According to new research from soon-to-go-public security firm FireEye, the threat actors behind the attacks against the New York Times late last year appear to be using upgraded versions of the malware they use, and are conducting a new wave of attacks.
These new attacks appear to be the “first significant stirrings from the group since it went silent in January” after a report exposed the group and its exploits, which security researchers believe is a massive spying operation stemming from China.
The newest campaign uses updated versions of Aumlib and Ixeshe, FireEye said.
According to the security firm, Aumlib now encodes certain HTTP communications and FireEye researchers spotted the latest malware variant when analyzing a recent attack against an organization involved in shaping economic policy. FireEye also said a new version of Ixeshe uses new network traffic patterns, possibly to evade traditional network security systems.
The Ixeshe attacks, which have been traced back to at least July 2009, have been used to secretly gain access to large multinational corporations. Trend Micro previously found that Ixeshe was targeting East Asian governments, electronics manufacturers, and telecommunications companies, and had used compromised servers housed inside targeted organizations as command-and-control (C&C) servers.
In a previous interview, Tom Kellermann, vice president of cybersecurity at Trend Micro, told SecurityWeek that the technique of using compromised servers as C&C servers was being adopted by elite hacker crews, and he rated the sophistication of the Ixeshe campaign as a 9.3 out of 10.
Interestingly, despite the assumed success of the attacks, the Aumlib malware itself had not changed since at least May 2011, and Ixeshe had not evolved since at least December 2011, FireEye said, noting that the recent updates are significant for both malware families.
“When a larger, successful threat actor changes up tactics, the move always piques our attention,” FireEye researchers Ned Moran and Nart Villeneuve noted in a blog post Monday. “Naturally, our first priority is ensuring that we detect the new or altered techniques, tactics, or procedures (TTPs). But we also attempt to figure out why the adversary changed — what broke? — so that we can predict if and when they will change again in the future.”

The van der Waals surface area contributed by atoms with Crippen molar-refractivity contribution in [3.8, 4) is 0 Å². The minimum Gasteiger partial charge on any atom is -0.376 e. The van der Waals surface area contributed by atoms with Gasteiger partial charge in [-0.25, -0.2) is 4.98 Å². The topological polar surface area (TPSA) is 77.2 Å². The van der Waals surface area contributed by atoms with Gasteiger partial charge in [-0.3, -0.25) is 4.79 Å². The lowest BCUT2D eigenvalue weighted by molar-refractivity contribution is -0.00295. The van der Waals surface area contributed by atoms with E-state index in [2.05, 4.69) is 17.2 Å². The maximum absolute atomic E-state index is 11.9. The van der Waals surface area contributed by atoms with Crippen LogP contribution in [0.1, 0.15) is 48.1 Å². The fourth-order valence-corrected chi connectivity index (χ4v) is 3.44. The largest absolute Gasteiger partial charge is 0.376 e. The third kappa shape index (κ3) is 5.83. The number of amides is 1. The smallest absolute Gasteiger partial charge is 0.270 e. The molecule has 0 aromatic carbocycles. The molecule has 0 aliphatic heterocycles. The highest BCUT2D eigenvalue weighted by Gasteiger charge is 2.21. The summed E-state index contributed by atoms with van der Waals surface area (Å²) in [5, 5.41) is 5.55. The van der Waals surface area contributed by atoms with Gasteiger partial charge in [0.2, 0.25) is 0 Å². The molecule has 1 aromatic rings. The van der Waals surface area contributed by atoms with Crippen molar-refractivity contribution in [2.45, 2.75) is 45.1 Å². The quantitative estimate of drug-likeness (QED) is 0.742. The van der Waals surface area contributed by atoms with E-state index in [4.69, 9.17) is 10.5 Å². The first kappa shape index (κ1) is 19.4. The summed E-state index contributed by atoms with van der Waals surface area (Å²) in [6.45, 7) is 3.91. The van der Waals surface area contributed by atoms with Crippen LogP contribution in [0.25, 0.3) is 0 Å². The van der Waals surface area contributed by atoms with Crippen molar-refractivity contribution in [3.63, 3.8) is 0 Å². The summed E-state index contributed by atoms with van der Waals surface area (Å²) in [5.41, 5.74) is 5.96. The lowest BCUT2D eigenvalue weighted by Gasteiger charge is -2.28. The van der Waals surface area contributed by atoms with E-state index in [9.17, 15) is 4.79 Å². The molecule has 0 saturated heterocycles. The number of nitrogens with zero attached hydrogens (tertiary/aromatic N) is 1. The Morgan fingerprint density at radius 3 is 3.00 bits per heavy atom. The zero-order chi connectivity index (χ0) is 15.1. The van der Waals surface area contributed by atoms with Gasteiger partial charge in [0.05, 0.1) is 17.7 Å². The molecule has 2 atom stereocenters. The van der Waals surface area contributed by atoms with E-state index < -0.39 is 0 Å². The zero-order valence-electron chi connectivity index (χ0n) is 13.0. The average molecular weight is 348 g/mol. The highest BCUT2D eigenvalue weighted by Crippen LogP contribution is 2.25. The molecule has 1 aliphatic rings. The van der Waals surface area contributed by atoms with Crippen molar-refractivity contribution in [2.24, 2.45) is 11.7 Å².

“We cannot say for sure whether the attackers were responding to the scrutiny they received in the wake of the episode,” the researchers continued. “But we do know the change was sudden. Akin to turning a battleship, retooling TTPs of large threat actors is formidable. Such a move requires recoding malware, updating infrastructure, and possibly retraining workers on new processes.”
FireEye said a sample of Aumlib (Backdoor.APT.Aumlib) was found being used against an organization involved in shaping economic policy, that incorporated subtle changes could be enough to evade existing IDS signatures designed to detect older variants of the Aumlib family.
For Ixeshe (Backdoor.APT.Ixeshe), FireEye analyzed a sample that appears to have targeted entities in Taiwan, activity consistent with previous Ixeshe targets. According to FireEye, the new Ixeshe variant revealed network traffic that does not match the earlier pattern and also has the potential to evade existing network traffic signatures designed to detect Ixeshe related infections.
“Innovative and clever” attacks such as the one against the New York Times is why security experts recommend organizations deploy layered security mechanisms and not just rely on one single mode of protection, Kurt Hagerman, the director of information security at FireHost, told SecurityWeek in February. The best defense for Web applications and software is an intelligent security model, which incorporates numerous layers of protection, including DDoS mitigation, IP Reputation Filtering, web application protection, virtual and hardware based firewalling, and IDS/IPS, Hagerman said.
“Knowing how attackers’ strategy is shifting is crucial to detecting and defending against today’s advanced threats,” Moran and Villeneuve noted. “But knowing the ‘why’ is equally important. That additional degree of understanding can help organizations forecast when and how a threat actor might change their behavior — because if you successfully foil their attacks, they probably will.”